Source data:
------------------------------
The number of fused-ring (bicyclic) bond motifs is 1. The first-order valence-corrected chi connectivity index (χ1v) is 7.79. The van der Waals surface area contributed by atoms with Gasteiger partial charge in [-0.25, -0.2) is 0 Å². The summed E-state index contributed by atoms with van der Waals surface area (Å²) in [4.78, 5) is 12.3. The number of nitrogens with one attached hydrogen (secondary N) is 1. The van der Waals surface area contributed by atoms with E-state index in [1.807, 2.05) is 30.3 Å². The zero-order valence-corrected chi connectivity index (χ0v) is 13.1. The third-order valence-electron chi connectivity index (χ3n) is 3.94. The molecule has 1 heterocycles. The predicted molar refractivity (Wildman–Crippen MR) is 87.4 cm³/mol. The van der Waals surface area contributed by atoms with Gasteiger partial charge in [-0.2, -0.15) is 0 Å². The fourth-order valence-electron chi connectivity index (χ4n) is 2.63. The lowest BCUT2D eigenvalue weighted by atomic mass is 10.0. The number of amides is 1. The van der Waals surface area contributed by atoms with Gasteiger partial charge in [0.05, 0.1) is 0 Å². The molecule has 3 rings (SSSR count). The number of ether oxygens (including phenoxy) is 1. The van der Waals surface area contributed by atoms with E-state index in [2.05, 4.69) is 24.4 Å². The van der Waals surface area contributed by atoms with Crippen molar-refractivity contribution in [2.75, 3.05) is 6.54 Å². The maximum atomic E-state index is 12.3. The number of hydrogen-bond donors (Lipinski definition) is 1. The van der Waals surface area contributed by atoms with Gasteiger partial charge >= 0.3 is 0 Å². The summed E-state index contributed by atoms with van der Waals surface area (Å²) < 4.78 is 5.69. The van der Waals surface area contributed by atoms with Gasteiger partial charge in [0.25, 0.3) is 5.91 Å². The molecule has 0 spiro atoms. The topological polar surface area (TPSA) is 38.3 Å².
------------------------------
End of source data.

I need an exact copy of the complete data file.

The number of fused-ring (bicyclic) bond motifs is 1. The first-order valence-corrected chi connectivity index (χ1v) is 7.79. The van der Waals surface area contributed by atoms with Gasteiger partial charge in [-0.25, -0.2) is 0 Å². The summed E-state index contributed by atoms with van der Waals surface area (Å²) in [4.78, 5) is 12.3. The number of nitrogens with one attached hydrogen (secondary N) is 1. The van der Waals surface area contributed by atoms with E-state index in [1.807, 2.05) is 30.3 Å². The zero-order valence-corrected chi connectivity index (χ0v) is 13.1. The third-order valence-electron chi connectivity index (χ3n) is 3.94. The molecule has 1 heterocycles. The predicted molar refractivity (Wildman–Crippen MR) is 87.4 cm³/mol. The van der Waals surface area contributed by atoms with Gasteiger partial charge in [-0.2, -0.15) is 0 Å². The fourth-order valence-electron chi connectivity index (χ4n) is 2.63. The lowest BCUT2D eigenvalue weighted by atomic mass is 10.0. The number of amides is 1. The van der Waals surface area contributed by atoms with Gasteiger partial charge in [0.05, 0.1) is 0 Å². The molecule has 3 rings (SSSR count). The number of ether oxygens (including phenoxy) is 1. The van der Waals surface area contributed by atoms with E-state index in [2.05, 4.69) is 24.4 Å². The van der Waals surface area contributed by atoms with Crippen molar-refractivity contribution in [2.75, 3.05) is 6.54 Å². The maximum atomic E-state index is 12.3. The number of hydrogen-bond donors (Lipinski definition) is 1. The van der Waals surface area contributed by atoms with Gasteiger partial charge >= 0.3 is 0 Å². The summed E-state index contributed by atoms with van der Waals surface area (Å²) < 4.78 is 5.69. The van der Waals surface area contributed by atoms with Gasteiger partial charge in [0.25, 0.3) is 5.91 Å². The molecule has 0 spiro atoms. The topological polar surface area (TPSA) is 38.3 Å².